Director Billy Gierhart delivers more evocative visuals than usual for this series, but not all of those stylistic choices are successful. The episode begins with a dream sequence that plays with dramatic camera angles, quick cuts, and varying degrees of focus, but all the visual trickery gets in the way of the story to make for an awkward opening. It doesn’t help that Chloe Bennett struggles with making dream dialogue sound natural; she also has trouble convincingly playing fear and panic. Her performance draws attention to how much acting she’s doing when it should be on the creepy events unfolding in her mind, just as Gierhart’s direction pulls focus with overly aggressive camera work.


Gierhart and Bennett both fare better when it comes to the waking world, particularly the action sequence that reveals what Skye has learned while training under Agent May. Skye goes up against Hydra’s Agent 33 (still wearing May’s face) in a hotel hallway, and like the big action set-piece in “Face My Enemy,” the close quarters prove very beneficial to the combat. Bennett, Ming-Na Wen, and their stunt people bring a lot of force to the fight choreography, and Gierhart takes a page from Kevin Tancharoen’s playbook to showcase the athleticism and strength of the women in action. It’s the first time Skye truly comes across as a threat in battle, and that’s a very good thing.

Close quarters appear to be the key to exciting action sequences on this show, as evidenced by the fight between Mack and his S.H.I.E.L.D. colleagues toward the end of the episode. It’s primarily a showcase for Bobbi in action, and she’s able to hold her own against her superpowered opponent, taking a beating but ultimately putting an end to Mack’s mania by shocking him with her electrified battle staves. Unfortunately, that sends Mack back down the long drop to the Hidden City’s entrance, which may or may not kill him.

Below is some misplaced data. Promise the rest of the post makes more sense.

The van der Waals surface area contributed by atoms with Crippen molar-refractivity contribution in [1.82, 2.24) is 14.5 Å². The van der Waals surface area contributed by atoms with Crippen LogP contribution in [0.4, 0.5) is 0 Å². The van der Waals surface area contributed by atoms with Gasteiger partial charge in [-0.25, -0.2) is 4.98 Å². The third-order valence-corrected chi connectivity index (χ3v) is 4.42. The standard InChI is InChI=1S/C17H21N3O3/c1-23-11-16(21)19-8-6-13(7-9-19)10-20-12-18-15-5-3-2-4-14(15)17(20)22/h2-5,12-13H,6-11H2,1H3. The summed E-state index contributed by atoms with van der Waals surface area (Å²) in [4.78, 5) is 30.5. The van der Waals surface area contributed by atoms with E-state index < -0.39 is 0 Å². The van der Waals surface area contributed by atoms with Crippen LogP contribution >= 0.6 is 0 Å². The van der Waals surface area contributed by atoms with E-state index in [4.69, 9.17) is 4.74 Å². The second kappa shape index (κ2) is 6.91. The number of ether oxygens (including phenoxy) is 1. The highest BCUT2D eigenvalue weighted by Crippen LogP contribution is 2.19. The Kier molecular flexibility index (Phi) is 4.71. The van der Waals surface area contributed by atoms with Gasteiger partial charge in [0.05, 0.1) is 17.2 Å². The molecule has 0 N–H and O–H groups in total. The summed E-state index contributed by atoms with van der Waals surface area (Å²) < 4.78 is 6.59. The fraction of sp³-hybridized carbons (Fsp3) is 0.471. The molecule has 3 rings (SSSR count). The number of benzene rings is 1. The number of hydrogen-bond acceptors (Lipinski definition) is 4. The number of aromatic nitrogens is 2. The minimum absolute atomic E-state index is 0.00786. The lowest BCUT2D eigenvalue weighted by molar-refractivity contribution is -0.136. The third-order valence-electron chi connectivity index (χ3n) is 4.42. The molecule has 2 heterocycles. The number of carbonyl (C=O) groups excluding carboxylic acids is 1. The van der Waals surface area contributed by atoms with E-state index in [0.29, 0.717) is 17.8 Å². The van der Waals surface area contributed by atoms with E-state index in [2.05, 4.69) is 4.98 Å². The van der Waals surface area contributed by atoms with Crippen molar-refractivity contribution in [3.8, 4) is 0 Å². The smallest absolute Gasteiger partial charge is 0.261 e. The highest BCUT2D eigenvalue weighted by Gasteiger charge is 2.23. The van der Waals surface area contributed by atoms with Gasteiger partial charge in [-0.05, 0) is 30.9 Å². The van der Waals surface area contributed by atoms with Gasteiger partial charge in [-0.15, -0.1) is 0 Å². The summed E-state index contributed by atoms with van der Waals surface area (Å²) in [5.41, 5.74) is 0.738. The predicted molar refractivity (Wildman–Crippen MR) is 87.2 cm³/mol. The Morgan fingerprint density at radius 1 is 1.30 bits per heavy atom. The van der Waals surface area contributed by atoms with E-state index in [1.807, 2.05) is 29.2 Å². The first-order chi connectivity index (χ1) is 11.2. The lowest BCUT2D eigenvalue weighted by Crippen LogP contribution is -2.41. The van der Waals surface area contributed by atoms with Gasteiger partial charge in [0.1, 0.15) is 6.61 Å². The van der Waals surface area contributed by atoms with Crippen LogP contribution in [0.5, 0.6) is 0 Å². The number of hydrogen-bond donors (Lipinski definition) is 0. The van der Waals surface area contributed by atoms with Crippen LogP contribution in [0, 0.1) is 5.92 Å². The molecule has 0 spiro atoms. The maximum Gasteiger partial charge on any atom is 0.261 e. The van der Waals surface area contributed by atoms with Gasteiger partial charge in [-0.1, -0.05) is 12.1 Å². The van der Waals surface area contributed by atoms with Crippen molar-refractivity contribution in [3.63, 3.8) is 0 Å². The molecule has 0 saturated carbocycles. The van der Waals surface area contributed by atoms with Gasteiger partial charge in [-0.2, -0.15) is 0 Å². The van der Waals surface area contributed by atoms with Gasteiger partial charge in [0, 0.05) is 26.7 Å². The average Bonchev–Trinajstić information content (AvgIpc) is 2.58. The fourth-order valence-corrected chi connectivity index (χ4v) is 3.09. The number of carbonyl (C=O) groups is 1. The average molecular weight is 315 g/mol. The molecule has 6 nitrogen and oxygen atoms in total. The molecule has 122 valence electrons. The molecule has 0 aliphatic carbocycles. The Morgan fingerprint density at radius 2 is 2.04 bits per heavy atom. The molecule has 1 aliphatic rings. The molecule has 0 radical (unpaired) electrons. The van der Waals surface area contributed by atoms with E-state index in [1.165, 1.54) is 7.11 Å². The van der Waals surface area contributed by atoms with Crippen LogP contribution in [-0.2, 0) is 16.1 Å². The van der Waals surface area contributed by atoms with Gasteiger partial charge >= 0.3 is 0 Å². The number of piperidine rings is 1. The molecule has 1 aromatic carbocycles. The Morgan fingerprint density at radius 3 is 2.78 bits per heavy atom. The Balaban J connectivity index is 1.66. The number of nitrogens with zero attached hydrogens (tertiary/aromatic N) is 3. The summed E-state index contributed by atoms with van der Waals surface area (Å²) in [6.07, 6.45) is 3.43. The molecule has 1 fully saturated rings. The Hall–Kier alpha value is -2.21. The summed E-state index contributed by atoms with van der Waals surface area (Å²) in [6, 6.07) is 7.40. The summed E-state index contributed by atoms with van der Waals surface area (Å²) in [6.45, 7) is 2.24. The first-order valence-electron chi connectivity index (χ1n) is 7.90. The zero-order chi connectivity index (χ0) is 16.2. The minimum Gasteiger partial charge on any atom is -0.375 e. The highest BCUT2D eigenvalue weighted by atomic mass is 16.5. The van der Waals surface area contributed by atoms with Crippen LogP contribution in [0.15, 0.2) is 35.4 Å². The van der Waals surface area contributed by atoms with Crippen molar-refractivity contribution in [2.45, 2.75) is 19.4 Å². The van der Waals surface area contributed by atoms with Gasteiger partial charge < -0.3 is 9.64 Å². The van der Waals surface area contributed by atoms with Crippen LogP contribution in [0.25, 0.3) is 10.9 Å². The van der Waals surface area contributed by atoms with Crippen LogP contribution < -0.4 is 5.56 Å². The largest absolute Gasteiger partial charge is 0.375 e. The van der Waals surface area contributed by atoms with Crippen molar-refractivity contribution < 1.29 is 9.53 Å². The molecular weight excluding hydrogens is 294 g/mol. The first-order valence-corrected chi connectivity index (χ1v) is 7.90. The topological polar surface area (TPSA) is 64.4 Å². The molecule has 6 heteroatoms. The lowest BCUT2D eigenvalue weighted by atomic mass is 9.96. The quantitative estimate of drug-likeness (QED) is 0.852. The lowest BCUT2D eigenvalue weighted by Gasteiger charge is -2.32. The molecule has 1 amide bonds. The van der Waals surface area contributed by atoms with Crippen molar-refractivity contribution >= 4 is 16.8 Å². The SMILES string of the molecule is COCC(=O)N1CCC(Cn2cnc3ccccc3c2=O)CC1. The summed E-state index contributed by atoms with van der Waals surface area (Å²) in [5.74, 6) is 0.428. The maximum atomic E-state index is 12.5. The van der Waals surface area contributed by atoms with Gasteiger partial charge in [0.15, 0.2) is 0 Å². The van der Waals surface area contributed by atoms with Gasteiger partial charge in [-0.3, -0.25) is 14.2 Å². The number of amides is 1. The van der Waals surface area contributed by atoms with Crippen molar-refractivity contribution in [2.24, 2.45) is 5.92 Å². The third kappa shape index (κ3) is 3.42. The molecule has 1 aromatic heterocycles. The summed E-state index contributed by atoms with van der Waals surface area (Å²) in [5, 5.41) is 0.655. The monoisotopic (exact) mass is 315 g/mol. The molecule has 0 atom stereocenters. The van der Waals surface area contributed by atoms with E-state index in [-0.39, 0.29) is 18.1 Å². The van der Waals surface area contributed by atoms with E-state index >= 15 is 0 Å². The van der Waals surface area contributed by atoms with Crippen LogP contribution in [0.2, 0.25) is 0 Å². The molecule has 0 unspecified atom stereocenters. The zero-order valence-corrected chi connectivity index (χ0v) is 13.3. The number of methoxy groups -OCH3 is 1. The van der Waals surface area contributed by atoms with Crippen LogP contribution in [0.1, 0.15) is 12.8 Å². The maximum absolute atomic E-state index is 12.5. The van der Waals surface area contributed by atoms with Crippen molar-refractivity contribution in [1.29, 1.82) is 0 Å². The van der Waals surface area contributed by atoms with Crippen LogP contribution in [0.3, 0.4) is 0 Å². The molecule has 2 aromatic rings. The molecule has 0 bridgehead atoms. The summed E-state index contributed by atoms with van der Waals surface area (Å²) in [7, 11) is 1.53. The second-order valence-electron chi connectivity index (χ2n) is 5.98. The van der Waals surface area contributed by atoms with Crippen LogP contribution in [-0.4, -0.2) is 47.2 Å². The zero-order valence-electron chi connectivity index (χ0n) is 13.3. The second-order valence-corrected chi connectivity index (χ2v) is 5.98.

While Coulson’s team deals with the Hidden City, a Hydra strike team led by Ward overtakes the Bus, capturing Raina and Skye to bring them to Daniel Whitehall. With the team separated and the Bus about to get shot down by Hydra, things aren’t looking good for the agents of S.H.I.E.L.D., and that’s the exact kind of situation you want going into a winter finale. There are a lot of balls in the air for the next episode to juggle, which should ideally translate to a packed hour of television, and this week’s chapter accelerates the story momentum by delivering dynamic action and moving assorted subplots forward.

Stray observation:

  • Trip makes a joking reference to Atlantis this week, but it still counts as a reference to Atlantis in the MCU so there’s the tiniest shred of hope that we’ll see Namor in this world some day. (I believe Universal actually has the Namor rights, but I wouldn’t be surprised if those reverted back to Marvel soon.)
  • Patton Oswalt returns this week as two different Koenig twins/clones/LMDs, and his sense of humor brings welcome buoyancy to an intense episode. The show needs an actor in the regular cast that can do effortless comedy, so I hope the writers make further use of Oswalt’s talents down the line.
  • Koenig’s cloaking umbrella is really neat. I want more fun spy gadgets like that on this show.
  • I think I’m starting to ship Trip and Simmons (that shirtless scene had all kinds of sexual tension). They shall henceforth be known as Trimmons.
  • Bobbi and Mack have some sort of secret agenda, but I don’t think they’re working for Hydra. I’m going to think outside the box and say they work for M.O.D.O.K.
  • “I was going to use of the off-color version of ‘messed up,’ but it felt inappropriate.”
  • “You can’t do a sit-up, you think you’re going to hook up with The Cavalry?”
  • “Someone get that girl a new flower dress.”
  • “We’re human, Skye. We just have the potential to be more.” That sure does sound like an Inhuman tagline.